As we begin the process of thinking about the shape of the 2007 Farm Bill, we need a new vision for agricultural commodity policy. This new policy vision needs to be based on a clear set of principles. Here is our list:

First, farmers should receive the bulk of their income from the marketplace and not the government. Government payments should not be used to subsidize integrated livestock operations, agricultural commodity processors and exporters with a below the cost of production supply of grains and oilseeds.

Second, agricultural policy needs to be based on a clear understanding of the unique characteristics of the marketplace rather than ideology. In response to low prices, consumers do not switch to eating 4 or 5 meals a day. Similarly, in the short-run, farmers do not reduce aggregate crop production in response to lower prices.

What this of course means is that producers produce and consumers consume about the same amount of total agricultural output with little regard to changes in price. That in fact is the crux of aggregate crop agricultureís price and income problems: self-correction does not occur adequately when inventories swell and prices go into a free fall, because neither producers nor consumers react much.

Third, the policy should not contribute toward the dumping of agricultural products on international markets. And, fourth, given the current budget pressures, the policy should cost less than the $20 billion that the U.S. currently spends on farm programs.

One concept that could meet such criteria is the merging of agricultural and energy policy. If some cropland were switched from corn and soybeans to the production of dedicated bioenergy crops like switchgrass, the carryover stocks of major crops could be reduced so that farmers would receive higher prices for their food crops. Instead of relying on idled acres to manage the production of major crops, the USDA could subsidize the purchase of perennial biomass crops like switchgrass by utilities for co-firing with coal to generate electricity.

Support would continue for the production of ethanol from corn and biodiesel from soybeans and other oilseeds. The growing importance of these two biofuels, particularly ethanol, has been instrumental in increasing the domestic demand for these crops at a rate faster than population growth.

Coupled with a program that diverts some cropland to the production of dedicated bioenergy crops is the establishment and maintenance of a buffer stock program of sufficient size as to be able to supply domestic and export needs in the case of a significant weather or disease related production shortfall. It is important that the production of energy crops not result in food shortages. It would be anticipated that policies would be put in place to establish this buffer stock before acreage would be diverted from food production to the production of biomass.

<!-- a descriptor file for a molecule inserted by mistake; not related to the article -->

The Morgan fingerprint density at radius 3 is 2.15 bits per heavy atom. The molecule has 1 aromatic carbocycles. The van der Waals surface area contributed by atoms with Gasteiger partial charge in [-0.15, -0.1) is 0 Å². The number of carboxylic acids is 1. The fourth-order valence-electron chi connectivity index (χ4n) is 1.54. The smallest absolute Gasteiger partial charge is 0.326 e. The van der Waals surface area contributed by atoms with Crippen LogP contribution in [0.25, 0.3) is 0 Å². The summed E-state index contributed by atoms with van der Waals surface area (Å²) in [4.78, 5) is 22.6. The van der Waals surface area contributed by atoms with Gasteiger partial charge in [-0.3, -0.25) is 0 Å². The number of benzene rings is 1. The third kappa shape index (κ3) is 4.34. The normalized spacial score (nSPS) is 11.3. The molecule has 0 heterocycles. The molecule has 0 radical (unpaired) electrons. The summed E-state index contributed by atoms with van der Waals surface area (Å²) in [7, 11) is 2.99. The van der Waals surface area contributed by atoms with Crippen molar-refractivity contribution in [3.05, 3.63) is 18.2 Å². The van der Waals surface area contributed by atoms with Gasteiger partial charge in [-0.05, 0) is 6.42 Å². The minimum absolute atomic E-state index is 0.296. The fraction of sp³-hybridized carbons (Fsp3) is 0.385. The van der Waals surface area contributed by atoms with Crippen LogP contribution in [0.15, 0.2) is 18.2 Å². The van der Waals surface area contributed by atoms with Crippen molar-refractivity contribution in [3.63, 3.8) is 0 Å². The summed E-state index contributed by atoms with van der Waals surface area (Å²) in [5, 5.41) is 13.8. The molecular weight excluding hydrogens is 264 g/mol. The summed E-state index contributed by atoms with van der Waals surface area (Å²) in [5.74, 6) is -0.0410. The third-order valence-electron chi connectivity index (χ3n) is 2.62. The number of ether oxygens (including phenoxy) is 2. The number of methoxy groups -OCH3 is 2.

In the short-run, as utilities gear up to be able to burn biomass, annual setasides could be used to manage the production of major crops. This would result in higher crop prices.

In the long-run, given advances in crop yields and the increase in crop acreage, particularly in Brazil, there is the need for the major crop exporting countries of the world to establish cooperative policies to manage the production of crops.

Comparing the program with the criteria we outlined at the beginning of this article, we find that, to the extent that the nonrecourse loan rate is closer to the cost of production than typical prices of late, cattle feeders and integrated livestock producers, processors, and grain exporting firms will have to pay closer to the cost of production to meet their grain and oilseed needs, otherwise these commodities will go into the buffer stock program. With these commodities being sold at or above the nonrecourse loan rate, the issue of dumping will become moot.

Using the production of dedicated bioenergy crops to manage the production levels of feed and feed crops will provide an alternative to idling land as a means of compensating for the lack of price responsiveness on the part of producers, thus taking into account the unique characteristics of crop agriculture.

And, as a bonus, studies by our office have shown that such a program has the potential to cost half or less than current programs while still maintaining net farm income at acceptable levels.

But the program specifics are really secondary at this point. What is most important is the development of a consensus on the principles that should underlie commodity programs. Commodity producers should be at the center of that discussion. If they are not, others will fill the void.

Daryll E. Ray holds the Blasingame Chair of Excellence in Agricultural Policy, Institute of Agriculture, University of Tennessee, and is the Director of UTís Agricultural Policy Analysis Center (APAC). (865) 974-7407; Fax: (865) 974-7298; dray@utk.edu; http://www.agpolicy.org . Daryll Rayís column is written with the research and assistance of Harwood D. Schaffer, Research Associate with APAC.